Patriots Are NFL's Worst in PFF's Offseason Improvement Index

Devon Clements

The New England Patriots are never ones to make a big splash during free agency, mainly because Bill Belichick likes to nickel and dime players to get the most out of his money. But this year that strategy seems to have hurt the Patriots, as they lost some of their key veteran players and have replaced them with players that don't project to produce like the players they've lost. Though the blame can't fully be put on the decision makers in New England - as the team had very little salary cap space to work with when free agency began - the moves that have transpired over the last few weeks have the team's outlook for 2020 looking very murky. 

To put into perspective where the team stands after the first three weeks of free agency, let's take a look at PFF's improvement index for all 32 teams. 

The chart below shows how much a team has improved or regressed (which is determined by WAR) based on the moves they've made this offseason. If you look at the very bottom of the chart, you will find the Patriots, who are 32nd in the league with an improvement index at -12.3% improvement, which means they have regressed significantly based on the roster moves they've made, or haven't made, this offseason. 

Chart is from PFF's article titled "2020 NFL Free Agency: PFF Improvement Index for all 32 teams"

If you are unsure about what WAR is, PFF explains that metric in this article (click here). 

The biggest factors for the Patriots regressing on the improvement index is boiled down to three names: Tom Brady, Kyle Van Noy and Jamie Collins. The six-time Super Bowl champions lost those three players to free agency and replaced them with players that aren't nearly as productive as them. Veteran backup Brian Hoyer was added after Brady left, linebacker Brandon Copeland was added after Collins left, and Shilique Calhoun - who was already on the roster - is seemingly the replacement for Van Noy next season.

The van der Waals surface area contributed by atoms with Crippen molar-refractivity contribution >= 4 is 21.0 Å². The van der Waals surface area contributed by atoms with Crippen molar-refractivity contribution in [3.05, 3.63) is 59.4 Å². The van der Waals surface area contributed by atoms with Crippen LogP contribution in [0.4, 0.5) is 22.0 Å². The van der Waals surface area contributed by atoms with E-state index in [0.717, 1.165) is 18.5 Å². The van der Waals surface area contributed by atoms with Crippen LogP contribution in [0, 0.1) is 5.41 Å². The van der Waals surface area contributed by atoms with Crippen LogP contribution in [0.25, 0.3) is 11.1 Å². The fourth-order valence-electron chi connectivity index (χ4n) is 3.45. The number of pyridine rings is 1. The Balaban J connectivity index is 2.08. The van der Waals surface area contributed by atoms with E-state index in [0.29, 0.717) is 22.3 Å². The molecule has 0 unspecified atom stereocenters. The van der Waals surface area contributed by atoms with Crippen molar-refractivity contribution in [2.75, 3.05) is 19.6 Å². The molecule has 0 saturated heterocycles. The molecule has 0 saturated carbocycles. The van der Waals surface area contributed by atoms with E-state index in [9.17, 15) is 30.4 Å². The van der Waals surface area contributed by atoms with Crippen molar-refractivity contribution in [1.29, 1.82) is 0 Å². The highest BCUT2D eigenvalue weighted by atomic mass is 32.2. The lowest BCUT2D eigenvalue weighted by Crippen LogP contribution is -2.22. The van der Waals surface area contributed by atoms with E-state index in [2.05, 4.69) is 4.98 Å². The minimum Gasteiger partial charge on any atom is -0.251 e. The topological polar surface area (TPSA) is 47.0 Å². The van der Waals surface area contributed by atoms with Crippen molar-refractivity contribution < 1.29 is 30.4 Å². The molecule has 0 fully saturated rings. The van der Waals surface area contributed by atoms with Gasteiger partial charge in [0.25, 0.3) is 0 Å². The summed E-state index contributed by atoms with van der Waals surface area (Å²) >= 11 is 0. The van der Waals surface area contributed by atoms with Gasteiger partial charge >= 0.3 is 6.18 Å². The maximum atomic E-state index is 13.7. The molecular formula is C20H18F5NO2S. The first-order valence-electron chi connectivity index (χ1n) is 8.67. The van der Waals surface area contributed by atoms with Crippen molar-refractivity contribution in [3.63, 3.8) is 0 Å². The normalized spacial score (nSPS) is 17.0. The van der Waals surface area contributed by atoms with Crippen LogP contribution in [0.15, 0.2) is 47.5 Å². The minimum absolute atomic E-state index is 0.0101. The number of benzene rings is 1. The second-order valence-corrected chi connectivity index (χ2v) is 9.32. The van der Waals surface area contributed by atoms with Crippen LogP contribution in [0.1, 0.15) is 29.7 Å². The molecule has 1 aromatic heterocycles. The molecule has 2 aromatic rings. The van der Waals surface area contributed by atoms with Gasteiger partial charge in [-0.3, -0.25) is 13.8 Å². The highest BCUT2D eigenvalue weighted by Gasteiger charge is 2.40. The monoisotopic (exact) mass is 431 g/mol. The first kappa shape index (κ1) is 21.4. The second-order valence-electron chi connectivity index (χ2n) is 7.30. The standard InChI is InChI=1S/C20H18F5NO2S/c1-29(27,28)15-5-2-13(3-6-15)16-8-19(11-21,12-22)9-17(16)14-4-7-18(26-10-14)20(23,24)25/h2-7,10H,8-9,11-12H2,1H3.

The drop off from Brady to Hoyer in terms of production needs no explanation, but detailing the drop off from Van Noy and Collins to Copeland and Calhoun is worth explaining. To put that talent discrepancy into perspective, let's look at each replacement's PFF grade from last season and compare it to the player they are replacing. A player's overall PFF grade is one of the main factors in determining WAR, so comparing grades will give us an idea of why New England ranks so poorly on the improvement index. 


Jamie Collins: 72.3 

Brandon Copeland: 58.6


Kyle Van Noy: 84.2 

Shilique Calhoun: 60.5 

The numbers speak for themselves. However, based on Belichick's ability to utilize his player's strengths, we should expect a bit of an improvement from Copeland and Calhoun in 2020 if they are the starters at their respective positions (it's possible the starters at LB and EDGE could be found in the draft). But the numbers nevertheless suggest the adversity the Patriots are about to face next season as they try to sustain a winning culture following an offseason in which they lost several talented playmakers. 

If the Patriots can come out of the 2020 season with a winning record, a division title and a playoff berth, it will truly highlight how great a head coach Belichick really is. But before we see how the season goes, Belichick must first engage in one of the most - if not the most - important drafts of his head coaching career later this month. It is only then that we can project to our best ability how New England will perform next season. 

Comments (1)
No. 1-1
Max McAuliffe
Max McAuliffe

Yeah, never ideal to lose two top pass rushers and the greatest quarterback of all time. We will see how the draft goes.

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